By Tim Kowols
Controlling emotions in trying times is another key component of building resiliency according to Kewaunee County Sheriff Matt Joski. Whether it is getting pulled over by a deputy or responding to a tragedy, taking a moment to think your thoughts through could generate or more positive outcome. Joski, who has undergone resiliency training in recent months, says your response to the world is one of the few things you can control.
Even though controlling your behavior is not a skill you are born with, Joski suggests it can be developed and maintained through practice. You can read the rest of Joski’s Sheriff’s Corner online with this story.
Each of us can look back on events which have changed the course of our lives. In some cases we have experienced joyous events which have propelled us forward in our personal or professional lives, while other events have been tragic which created struggle and stymied our growth as individuals. Although we have little to no control over the many and varied events which we will undoubtedly face throughout our lives, we can control our response to them by managing the thoughts they generate.
Why is this important? Because by controlling our thoughts we ultimately determine what emotions we will allow to surface, and subsequently what type of reaction we will exhibit. The ability to manage our thoughts and thus our reactions to events both good and bad can make the difference between success and failure in our personal and professional lives. We have all witnessed situations where we witnessed individuals effectively manage a critical event while in other cases struggle or seemingly over react to a not so significant event. In many cases this is due to the ability or inability to control their initial thoughts as the event was unfolding.
I have witnessed this behavior unfold in so many ways throughout my years in law enforcement. I have seen people become unhinged at the prospect of receiving a minimal citation for speeding, while others have responded to unbelievable tragedy with an amazing level of calm and composure. I would submit that the difference has been the ability or inability to manage their thoughts and thus self regulate their responses. This skill is not inherent; it must be developed and maintained through practice. Each of us has the choice at any given moment in our lives to take the events which lie before us and do one of two things; use these events to make us stronger and grow our relationships, or use these events as a crutch and blame them for any and all shortcomings we perceive in our lives. I choose the former over the latter.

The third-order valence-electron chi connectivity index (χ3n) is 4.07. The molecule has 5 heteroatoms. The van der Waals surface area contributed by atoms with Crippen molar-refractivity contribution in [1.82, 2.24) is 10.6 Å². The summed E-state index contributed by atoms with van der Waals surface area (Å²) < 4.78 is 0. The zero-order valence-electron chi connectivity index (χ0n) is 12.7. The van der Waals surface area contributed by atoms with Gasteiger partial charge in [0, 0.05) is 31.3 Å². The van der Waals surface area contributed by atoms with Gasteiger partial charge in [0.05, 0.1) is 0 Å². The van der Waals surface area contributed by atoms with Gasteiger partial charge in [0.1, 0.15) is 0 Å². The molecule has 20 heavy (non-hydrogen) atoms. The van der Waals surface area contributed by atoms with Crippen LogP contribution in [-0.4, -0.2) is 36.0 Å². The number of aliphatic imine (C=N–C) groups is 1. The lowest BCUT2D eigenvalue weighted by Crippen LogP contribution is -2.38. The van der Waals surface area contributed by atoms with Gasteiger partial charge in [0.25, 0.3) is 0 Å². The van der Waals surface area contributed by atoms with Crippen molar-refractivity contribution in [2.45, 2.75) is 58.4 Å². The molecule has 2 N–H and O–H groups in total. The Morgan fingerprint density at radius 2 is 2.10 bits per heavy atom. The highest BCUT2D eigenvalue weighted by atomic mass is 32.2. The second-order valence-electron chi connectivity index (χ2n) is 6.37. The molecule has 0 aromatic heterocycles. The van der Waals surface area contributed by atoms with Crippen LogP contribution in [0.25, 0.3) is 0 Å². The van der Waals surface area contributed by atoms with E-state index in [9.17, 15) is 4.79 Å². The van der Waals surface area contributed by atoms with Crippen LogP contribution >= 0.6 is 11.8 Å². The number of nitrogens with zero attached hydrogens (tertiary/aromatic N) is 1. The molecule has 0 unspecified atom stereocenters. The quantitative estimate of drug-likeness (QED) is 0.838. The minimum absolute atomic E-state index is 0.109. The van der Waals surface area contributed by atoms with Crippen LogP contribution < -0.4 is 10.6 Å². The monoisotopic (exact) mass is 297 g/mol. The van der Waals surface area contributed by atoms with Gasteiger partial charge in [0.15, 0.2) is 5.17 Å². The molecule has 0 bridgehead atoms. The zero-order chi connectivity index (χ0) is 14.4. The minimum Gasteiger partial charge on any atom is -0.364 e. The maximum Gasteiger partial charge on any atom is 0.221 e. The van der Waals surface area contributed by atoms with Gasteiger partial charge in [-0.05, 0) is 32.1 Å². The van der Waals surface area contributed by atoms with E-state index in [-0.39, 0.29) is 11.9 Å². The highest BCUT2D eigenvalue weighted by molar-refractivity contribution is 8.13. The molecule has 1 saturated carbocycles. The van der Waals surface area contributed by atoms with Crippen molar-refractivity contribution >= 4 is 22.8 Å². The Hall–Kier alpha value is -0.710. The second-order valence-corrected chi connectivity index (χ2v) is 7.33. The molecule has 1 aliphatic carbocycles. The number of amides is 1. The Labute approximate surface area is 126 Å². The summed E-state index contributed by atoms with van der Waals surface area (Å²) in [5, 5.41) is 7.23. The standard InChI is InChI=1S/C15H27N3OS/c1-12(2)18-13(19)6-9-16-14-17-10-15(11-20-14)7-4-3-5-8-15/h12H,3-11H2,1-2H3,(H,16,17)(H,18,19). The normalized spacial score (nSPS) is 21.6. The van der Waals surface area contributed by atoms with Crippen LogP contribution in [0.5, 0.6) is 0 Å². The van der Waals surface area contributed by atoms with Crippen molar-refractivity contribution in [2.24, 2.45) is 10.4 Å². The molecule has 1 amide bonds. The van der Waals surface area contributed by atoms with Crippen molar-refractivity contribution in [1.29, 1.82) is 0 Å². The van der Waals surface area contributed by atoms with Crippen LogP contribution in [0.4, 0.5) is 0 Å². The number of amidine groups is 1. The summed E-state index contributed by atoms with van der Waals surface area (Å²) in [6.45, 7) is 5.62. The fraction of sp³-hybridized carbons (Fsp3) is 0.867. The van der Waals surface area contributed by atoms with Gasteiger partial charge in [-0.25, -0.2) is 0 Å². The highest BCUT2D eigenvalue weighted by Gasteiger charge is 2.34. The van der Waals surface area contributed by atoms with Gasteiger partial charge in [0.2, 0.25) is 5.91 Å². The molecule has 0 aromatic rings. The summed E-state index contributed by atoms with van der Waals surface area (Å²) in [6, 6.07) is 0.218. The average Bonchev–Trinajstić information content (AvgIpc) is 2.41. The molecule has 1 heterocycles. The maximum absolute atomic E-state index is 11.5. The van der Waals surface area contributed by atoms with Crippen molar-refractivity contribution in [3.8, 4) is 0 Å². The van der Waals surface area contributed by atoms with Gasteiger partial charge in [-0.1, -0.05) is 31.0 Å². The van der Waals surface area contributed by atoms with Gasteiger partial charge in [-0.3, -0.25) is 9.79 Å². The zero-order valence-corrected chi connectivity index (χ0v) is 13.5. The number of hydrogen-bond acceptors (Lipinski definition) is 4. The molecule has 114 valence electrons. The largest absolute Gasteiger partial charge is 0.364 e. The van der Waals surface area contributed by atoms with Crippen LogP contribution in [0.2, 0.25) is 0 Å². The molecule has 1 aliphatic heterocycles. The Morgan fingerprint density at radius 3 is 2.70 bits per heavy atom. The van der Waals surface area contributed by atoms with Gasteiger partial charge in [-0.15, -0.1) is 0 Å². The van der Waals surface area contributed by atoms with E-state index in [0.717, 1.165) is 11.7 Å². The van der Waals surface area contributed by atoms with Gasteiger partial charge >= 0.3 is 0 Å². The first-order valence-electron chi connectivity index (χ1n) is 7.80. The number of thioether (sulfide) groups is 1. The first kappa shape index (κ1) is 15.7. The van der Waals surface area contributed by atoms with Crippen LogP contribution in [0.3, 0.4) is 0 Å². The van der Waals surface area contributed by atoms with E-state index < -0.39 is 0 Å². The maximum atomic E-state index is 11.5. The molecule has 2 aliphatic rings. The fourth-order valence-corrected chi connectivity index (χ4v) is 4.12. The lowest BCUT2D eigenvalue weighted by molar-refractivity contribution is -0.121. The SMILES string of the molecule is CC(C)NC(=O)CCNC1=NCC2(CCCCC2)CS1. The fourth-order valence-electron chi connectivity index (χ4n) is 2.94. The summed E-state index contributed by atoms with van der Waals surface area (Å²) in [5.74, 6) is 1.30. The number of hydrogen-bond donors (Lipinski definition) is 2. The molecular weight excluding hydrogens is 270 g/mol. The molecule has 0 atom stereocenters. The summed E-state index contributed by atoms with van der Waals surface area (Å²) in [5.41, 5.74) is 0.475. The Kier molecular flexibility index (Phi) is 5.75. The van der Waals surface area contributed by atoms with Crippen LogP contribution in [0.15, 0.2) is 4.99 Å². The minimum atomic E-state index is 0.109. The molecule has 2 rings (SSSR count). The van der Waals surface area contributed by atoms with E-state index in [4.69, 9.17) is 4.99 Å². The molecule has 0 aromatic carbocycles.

So the next time an event occurs in your life, whether that be the realization that the red and blue lights behind you are in fact intended for you, or maybe that your teenager arrived after their curfew, please take a moment to think of the thoughts you are generating and whether those thoughts will ultimately lead to a positive outcome or a negative outcome.
In the world we live in, there are very few things we actually have control over, but what we can control is our response to the world. Having the ability to manage our thoughts and use those thoughts to improve the quality of our lives and that of our community is another example of the power of resiliency.